50 Years of Modesty Blaise
Thrilling, humorous and timeless adventures, the Modesty Blaise series are seminal British crime novels by Peter O'Donnell.
The legendary Modesty Blaise first appeared in a bestselling series of novels in May 1965, and we are now celebrating their fiftieth anniversary.
"One of the great partnerships in fiction, bearing comparison with that of Sherlock Holmes and Dr Watson."
- Kingsley Amis
Peter O'Donnell (1920-2010)
Born in Lewisham, London, in 1920, Peter O'Donnell started as a professional writer in 1937, aged just 16. After a period serving the British Army during the Second World War, O’Donnell returned to civilian life and began writing comic strips for the national press, including an adaption for the James Bond novel, Dr. No, in the Daily Express and for the Garth cartoon strip in the Daily Mirror.
"In 1962, I had a call from Bill Aitken, the Strip Cartoon Editor of the Daily Express, another UK national daily newspaper which, like the Mirror, is still going today. He said he wanted me to write a strip for him. I asked what kind of strip, and he said --- “The kind of strip you want to write." I said it would be months before I could deliver the first few weeks of script, and he said --- “OK, take your time.”
- Peter O'Donnell
(Source: Modesty Blaise Ltd)
His most successful creation, Modesty Blaise, began life as a comic strip, first published in the Evening Standard on Monday 13th May 1963. A sexy, resourceful action hero, "who could do all the things the males had been doing", she was inspired by a young girl O'Donnell had met whilst on duty in Persia (now Iran) with the British Army.
"She was a skinny little thing, and I thought she would wolf the food down, but she ate very slowly, seeming to focus on each mouthful, and when she had eaten most of the solids, she crumbled the biscuits into the gravy to soak up the last of it. She put down the mess tin and sat gazing at us, at our truck and at our camp (two two-man bivouacs) in that odd, very focused and appraising way….It was then that she stood up and did something that surprised us, taking the mess tin, spoon and mug to the stream to wash them up. Wet sand is great for washing-up, even with cold water; it absorbs all the grease. When this was done, she put the things back on the rock, repeated her “thank you" gesture, moved back to the strip of shade and sat down with her back to the bluff.”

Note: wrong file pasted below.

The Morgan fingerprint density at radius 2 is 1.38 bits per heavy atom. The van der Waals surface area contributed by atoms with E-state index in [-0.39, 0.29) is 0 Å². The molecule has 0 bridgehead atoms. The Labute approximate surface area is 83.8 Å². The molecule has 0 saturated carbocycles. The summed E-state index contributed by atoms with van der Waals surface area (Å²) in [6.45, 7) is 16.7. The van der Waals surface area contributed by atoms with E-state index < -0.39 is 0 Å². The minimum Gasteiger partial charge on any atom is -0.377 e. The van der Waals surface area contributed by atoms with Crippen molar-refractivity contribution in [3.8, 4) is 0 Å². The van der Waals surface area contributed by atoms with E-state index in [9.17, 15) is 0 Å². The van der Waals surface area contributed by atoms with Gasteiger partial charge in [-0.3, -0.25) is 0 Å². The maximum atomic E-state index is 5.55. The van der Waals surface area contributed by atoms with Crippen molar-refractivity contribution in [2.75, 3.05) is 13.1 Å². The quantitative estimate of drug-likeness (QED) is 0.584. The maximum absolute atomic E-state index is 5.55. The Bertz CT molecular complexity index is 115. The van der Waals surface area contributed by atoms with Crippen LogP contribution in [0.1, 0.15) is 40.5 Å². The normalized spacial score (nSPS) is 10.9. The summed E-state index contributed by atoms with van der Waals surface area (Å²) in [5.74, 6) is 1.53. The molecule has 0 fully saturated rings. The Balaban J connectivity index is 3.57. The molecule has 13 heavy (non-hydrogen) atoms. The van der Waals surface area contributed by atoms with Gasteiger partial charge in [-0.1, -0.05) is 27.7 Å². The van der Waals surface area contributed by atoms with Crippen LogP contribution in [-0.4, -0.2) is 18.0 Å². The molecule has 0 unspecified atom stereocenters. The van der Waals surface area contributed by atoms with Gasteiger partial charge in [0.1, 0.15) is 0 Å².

- Peter O'Donnell
(Source: Crime Time)
Following the success of the newspaper strip, O'Donnell was invited to write a screenplay.
"When I wrote the screenplay for the original film in 1964/5 I had in mind Julie Christie and Michael Caine. Julie Christie looked good, moved beautifully, and was a fine actress. And I still think that Michael Caine, in his day, would have made the ideal Willie Garvin."
- Peter O'Donnell
(Source: Exclusive Interview with Kent Hudlundh)
After several re-writes and changes in production companies, the 1966 motion picture that was released, starring Monica Vitti as Modesty Blaise, Terence Stamp as Willie Garvin and Dirk Bogarde as Gabriel, bore little resemblance to his original creation. It was this initial screenplay that was developed into the first Modesty Blaise novel, published by Souvenir Press in 1965. Previously ignored by those who did not read comics, the first book was incredibly successful and led to O'Donnell becoming a novelist. O’Donnell wrote 11 Modesty Blaise novels, and two collections of short stories involving Modesty, all published by Souvenir Press. They are all constantly reprinted, and to date, have been translated into twenty different languages.
On creating the books…
"Had the internet been the force which it is today it would have saved me many hours, but it wouldn't have been as much fun. I once spent the best part of a day at the Amateur Fencing Association in order to describe sword fights in one of the books. Two sword masters created the battles for me. I also remember being a passenger in a demolition crane in order to describe a scene in another of the books.”
O'Donnell’s last Modesty Blaise adventures, Cobra Trap, came in 1996. The title story in this book represented the end of the series, bringing the story of Modesty Blaise and Willie Garvin to a definite, and fitting, conclusion. Peter O’Donnell continued to write the comic strip for another five years, finally ending on 11th April 2001 – his 81st birthday.
Peter O’Donnell passed away in 2010, aged 90.
THE MODESTY BLAISE NOVELS (1965-1996)
Modesty Blaise (1965)
In her first adventure for British Intelligence, Modesty Blaise and her loyal lieutenant, Willie Garvin, attempt to foil a multi-million pound diamond heist. They travel from London to the South of France, across the Mediterranean to Cairo before battling, against impossible odds, a private army of professional killers.